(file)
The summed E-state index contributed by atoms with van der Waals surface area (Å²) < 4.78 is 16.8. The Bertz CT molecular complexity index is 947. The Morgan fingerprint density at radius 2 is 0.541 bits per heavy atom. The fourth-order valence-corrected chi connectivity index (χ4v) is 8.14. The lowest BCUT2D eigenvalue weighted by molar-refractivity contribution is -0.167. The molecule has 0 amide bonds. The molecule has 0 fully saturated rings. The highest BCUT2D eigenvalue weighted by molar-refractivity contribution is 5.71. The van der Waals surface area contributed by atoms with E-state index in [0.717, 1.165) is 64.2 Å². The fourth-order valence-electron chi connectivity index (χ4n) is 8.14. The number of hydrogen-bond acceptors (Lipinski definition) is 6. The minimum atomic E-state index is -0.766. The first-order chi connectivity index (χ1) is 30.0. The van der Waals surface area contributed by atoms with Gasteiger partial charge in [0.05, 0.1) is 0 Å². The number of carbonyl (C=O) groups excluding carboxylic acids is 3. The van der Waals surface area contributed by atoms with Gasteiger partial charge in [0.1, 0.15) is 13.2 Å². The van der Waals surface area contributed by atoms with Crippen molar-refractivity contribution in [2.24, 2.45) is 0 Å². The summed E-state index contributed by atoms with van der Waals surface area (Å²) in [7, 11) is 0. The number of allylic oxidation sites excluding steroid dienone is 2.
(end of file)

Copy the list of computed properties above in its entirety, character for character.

The summed E-state index contributed by atoms with van der Waals surface area (Å²) < 4.78 is 16.8. The Bertz CT molecular complexity index is 947. The Morgan fingerprint density at radius 2 is 0.541 bits per heavy atom. The fourth-order valence-corrected chi connectivity index (χ4v) is 8.14. The lowest BCUT2D eigenvalue weighted by molar-refractivity contribution is -0.167. The molecule has 0 amide bonds. The molecule has 0 fully saturated rings. The highest BCUT2D eigenvalue weighted by molar-refractivity contribution is 5.71. The van der Waals surface area contributed by atoms with E-state index in [0.717, 1.165) is 64.2 Å². The fourth-order valence-electron chi connectivity index (χ4n) is 8.14. The number of hydrogen-bond acceptors (Lipinski definition) is 6. The minimum atomic E-state index is -0.766. The first-order chi connectivity index (χ1) is 30.0. The van der Waals surface area contributed by atoms with Gasteiger partial charge in [0.05, 0.1) is 0 Å². The number of carbonyl (C=O) groups excluding carboxylic acids is 3. The van der Waals surface area contributed by atoms with Gasteiger partial charge in [0.1, 0.15) is 13.2 Å². The van der Waals surface area contributed by atoms with Crippen molar-refractivity contribution in [2.24, 2.45) is 0 Å². The summed E-state index contributed by atoms with van der Waals surface area (Å²) in [7, 11) is 0. The number of allylic oxidation sites excluding steroid dienone is 2.